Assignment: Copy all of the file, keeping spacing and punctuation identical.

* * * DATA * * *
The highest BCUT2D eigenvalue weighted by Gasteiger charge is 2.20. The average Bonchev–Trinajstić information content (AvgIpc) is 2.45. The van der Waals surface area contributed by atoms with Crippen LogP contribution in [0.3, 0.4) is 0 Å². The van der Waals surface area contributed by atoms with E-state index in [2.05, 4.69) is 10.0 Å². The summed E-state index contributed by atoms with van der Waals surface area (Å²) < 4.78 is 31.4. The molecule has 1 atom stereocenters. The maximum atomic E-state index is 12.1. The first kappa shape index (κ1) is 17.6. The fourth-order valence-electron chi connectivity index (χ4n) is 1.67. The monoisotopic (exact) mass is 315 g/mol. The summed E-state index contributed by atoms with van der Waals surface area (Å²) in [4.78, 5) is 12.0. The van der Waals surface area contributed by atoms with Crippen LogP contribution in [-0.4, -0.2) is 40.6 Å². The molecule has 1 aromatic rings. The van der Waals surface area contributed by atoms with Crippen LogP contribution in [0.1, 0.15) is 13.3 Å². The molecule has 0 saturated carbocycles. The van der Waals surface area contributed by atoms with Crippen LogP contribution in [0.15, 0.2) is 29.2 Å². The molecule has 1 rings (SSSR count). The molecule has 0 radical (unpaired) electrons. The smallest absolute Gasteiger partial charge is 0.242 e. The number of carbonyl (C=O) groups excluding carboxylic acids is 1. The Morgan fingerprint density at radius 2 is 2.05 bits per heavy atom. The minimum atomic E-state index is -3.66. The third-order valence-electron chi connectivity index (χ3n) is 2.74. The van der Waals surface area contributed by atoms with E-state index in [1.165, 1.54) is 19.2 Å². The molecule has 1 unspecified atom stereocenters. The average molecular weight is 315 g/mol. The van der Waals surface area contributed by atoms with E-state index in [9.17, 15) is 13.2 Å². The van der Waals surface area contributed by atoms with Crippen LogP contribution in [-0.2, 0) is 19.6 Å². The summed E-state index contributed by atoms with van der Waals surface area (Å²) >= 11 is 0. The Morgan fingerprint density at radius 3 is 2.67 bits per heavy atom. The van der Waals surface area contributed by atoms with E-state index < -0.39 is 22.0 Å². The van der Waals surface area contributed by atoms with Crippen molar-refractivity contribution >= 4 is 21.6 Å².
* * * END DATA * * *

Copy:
The highest BCUT2D eigenvalue weighted by Gasteiger charge is 2.20. The average Bonchev–Trinajstić information content (AvgIpc) is 2.45. The van der Waals surface area contributed by atoms with Crippen LogP contribution in [0.3, 0.4) is 0 Å². The van der Waals surface area contributed by atoms with E-state index in [2.05, 4.69) is 10.0 Å². The summed E-state index contributed by atoms with van der Waals surface area (Å²) < 4.78 is 31.4. The molecule has 1 atom stereocenters. The maximum atomic E-state index is 12.1. The first kappa shape index (κ1) is 17.6. The fourth-order valence-electron chi connectivity index (χ4n) is 1.67. The monoisotopic (exact) mass is 315 g/mol. The summed E-state index contributed by atoms with van der Waals surface area (Å²) in [4.78, 5) is 12.0. The van der Waals surface area contributed by atoms with Crippen LogP contribution in [-0.4, -0.2) is 40.6 Å². The molecule has 1 aromatic rings. The van der Waals surface area contributed by atoms with Crippen LogP contribution in [0.1, 0.15) is 13.3 Å². The molecule has 0 saturated carbocycles. The van der Waals surface area contributed by atoms with Crippen LogP contribution in [0.15, 0.2) is 29.2 Å². The molecule has 1 rings (SSSR count). The molecule has 0 radical (unpaired) electrons. The smallest absolute Gasteiger partial charge is 0.242 e. The number of carbonyl (C=O) groups excluding carboxylic acids is 1. The Morgan fingerprint density at radius 2 is 2.05 bits per heavy atom. The minimum atomic E-state index is -3.66. The third-order valence-electron chi connectivity index (χ3n) is 2.74. The van der Waals surface area contributed by atoms with E-state index in [1.165, 1.54) is 19.2 Å². The molecule has 1 unspecified atom stereocenters. The average molecular weight is 315 g/mol. The van der Waals surface area contributed by atoms with E-state index in [9.17, 15) is 13.2 Å². The van der Waals surface area contributed by atoms with Crippen LogP contribution in [-0.2, 0) is 19.6 Å². The summed E-state index contributed by atoms with van der Waals surface area (Å²) >= 11 is 0. The Morgan fingerprint density at radius 3 is 2.67 bits per heavy atom. The van der Waals surface area contributed by atoms with E-state index < -0.39 is 22.0 Å². The van der Waals surface area contributed by atoms with Crippen molar-refractivity contribution >= 4 is 21.6 Å².